A visit to Madrid

A week ago, courtesy of my colleague Nicole Gorfinkiel, I visited the Centre of Molecular Biology (CBM) Severo Ochoa in Madrid. Many people will not have heard of this place but for those toiling with Drosophila it is here that, in the 1970s and early 80s, Antonio Garcia Bellido and his students taught the world how to do lineage analysis with mutants and thereby brought together genetics with cell biology to study the development of organs and tissues. Of course, today this type of approach is routine in all labs and in all organisms, but it originated in Madrid.

It was a good visit. A few years ago the Institute moved to a new building which has allowed it to expand its capacity and improve the services and infrastructure. There is  a variety of cell, molecular and developmental biology but I enjoyed seeing that Drosophila is, still, going strong there. Now the genetics has  a varnish of cell biology, but the legacy of Garcia Bellido is there and still providing insights into developmental problems. I had a chance to see people I had not seen in a number of years and I enjoyed hearing about the work of JF de Celis on the growth and patterning of the wing, Isabel Guerrero on the mechanisms of reception and distribution of Hedgehog signalling, Mar Ruiz Gomez on the muscles and the kidney of the fly and Fernando Diaz Benjumea on the role that Hox genes play in the specification of neuroblast lineages. It was also good to see that the developmental biology group has evolutionary biologists like Cristina Grande who is working on the role of signalling in the early stages of snail development. The CBM has grown since the early days and it contains the seeds for a good future if the political and economical circumstances in Spain allow it.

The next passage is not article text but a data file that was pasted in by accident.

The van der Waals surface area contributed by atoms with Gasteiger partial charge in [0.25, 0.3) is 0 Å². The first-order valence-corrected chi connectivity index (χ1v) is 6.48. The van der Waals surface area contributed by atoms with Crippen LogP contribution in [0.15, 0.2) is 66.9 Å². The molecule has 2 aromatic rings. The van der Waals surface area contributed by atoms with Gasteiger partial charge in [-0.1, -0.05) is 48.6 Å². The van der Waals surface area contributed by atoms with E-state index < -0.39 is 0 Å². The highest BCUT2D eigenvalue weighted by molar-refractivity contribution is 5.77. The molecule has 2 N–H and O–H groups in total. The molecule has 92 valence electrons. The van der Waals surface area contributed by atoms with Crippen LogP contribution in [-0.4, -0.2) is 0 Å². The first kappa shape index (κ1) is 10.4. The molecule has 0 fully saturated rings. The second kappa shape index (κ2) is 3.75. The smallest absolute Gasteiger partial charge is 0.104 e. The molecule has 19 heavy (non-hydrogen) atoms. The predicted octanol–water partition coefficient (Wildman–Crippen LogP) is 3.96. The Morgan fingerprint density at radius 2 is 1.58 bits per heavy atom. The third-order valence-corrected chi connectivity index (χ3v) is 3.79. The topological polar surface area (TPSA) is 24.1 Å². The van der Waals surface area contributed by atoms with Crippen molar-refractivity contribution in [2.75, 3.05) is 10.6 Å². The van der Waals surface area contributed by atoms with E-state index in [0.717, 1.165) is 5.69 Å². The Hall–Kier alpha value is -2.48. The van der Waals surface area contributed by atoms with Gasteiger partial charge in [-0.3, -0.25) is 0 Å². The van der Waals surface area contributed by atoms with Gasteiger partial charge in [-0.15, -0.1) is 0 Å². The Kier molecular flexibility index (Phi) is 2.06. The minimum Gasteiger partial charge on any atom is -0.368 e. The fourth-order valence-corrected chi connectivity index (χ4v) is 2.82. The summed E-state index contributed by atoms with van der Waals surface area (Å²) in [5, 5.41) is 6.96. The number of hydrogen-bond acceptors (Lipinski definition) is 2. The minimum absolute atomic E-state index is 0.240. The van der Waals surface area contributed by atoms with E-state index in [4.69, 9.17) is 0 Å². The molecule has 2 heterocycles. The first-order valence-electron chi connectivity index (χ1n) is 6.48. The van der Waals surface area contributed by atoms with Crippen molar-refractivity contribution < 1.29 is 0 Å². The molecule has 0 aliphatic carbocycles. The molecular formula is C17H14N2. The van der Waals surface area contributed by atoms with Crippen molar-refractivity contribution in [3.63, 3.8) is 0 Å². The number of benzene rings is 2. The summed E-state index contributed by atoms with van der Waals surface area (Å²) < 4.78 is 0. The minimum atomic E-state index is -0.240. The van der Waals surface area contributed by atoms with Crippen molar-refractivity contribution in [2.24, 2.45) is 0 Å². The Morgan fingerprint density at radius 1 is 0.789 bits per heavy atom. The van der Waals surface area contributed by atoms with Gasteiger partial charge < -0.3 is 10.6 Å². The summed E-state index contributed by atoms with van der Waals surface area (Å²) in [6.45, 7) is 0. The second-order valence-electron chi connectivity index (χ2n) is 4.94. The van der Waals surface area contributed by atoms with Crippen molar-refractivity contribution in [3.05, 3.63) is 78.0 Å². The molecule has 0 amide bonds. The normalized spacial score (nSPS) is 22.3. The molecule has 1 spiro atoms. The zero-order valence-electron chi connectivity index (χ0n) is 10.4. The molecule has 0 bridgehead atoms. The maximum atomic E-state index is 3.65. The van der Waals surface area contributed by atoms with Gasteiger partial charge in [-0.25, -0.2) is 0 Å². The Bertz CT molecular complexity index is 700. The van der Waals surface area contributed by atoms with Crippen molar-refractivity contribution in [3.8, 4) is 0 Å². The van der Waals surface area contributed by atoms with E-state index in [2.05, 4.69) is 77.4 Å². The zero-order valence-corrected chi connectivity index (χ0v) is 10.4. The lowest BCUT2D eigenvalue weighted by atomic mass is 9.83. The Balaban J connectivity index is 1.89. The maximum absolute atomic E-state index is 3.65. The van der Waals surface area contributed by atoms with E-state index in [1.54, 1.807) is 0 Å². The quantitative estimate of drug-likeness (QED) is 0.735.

It is a bit worrying that the financial situation in Spain puts in jeopardy the efforts that have been made over the last ten years to provide a solid framework to a community which already was making significant contributions to the Biomedical Sciences, many of them abroad. The visible side of this effort are rightly prominent institutes like CNIO and CNIC in Madrid, CRG and IRB in Barcelona, CABD in Sevilla or Biogune in Bilbao. However Centers like the CBM, though less visible and with less resources, also do excellent work. The worry is that their relative international invisibility make them more vulnerable to the side effects of the present situation. It is important to emphasize that for a long while, Centers like the CBM have been, and still are, the sources of postdocs and PIs for many labs, in Spain and abroad. It would be a pity if, in the reforms that are coming, they were to draw the short straw. They depend more than the private and regionally subsidized institutes on government funding, and the rumbles of cuts and redundancies that are in the air do not help the atmosphere for the young. Centres like the CBM do provide excellent value for money and I would suggest that they should be supported.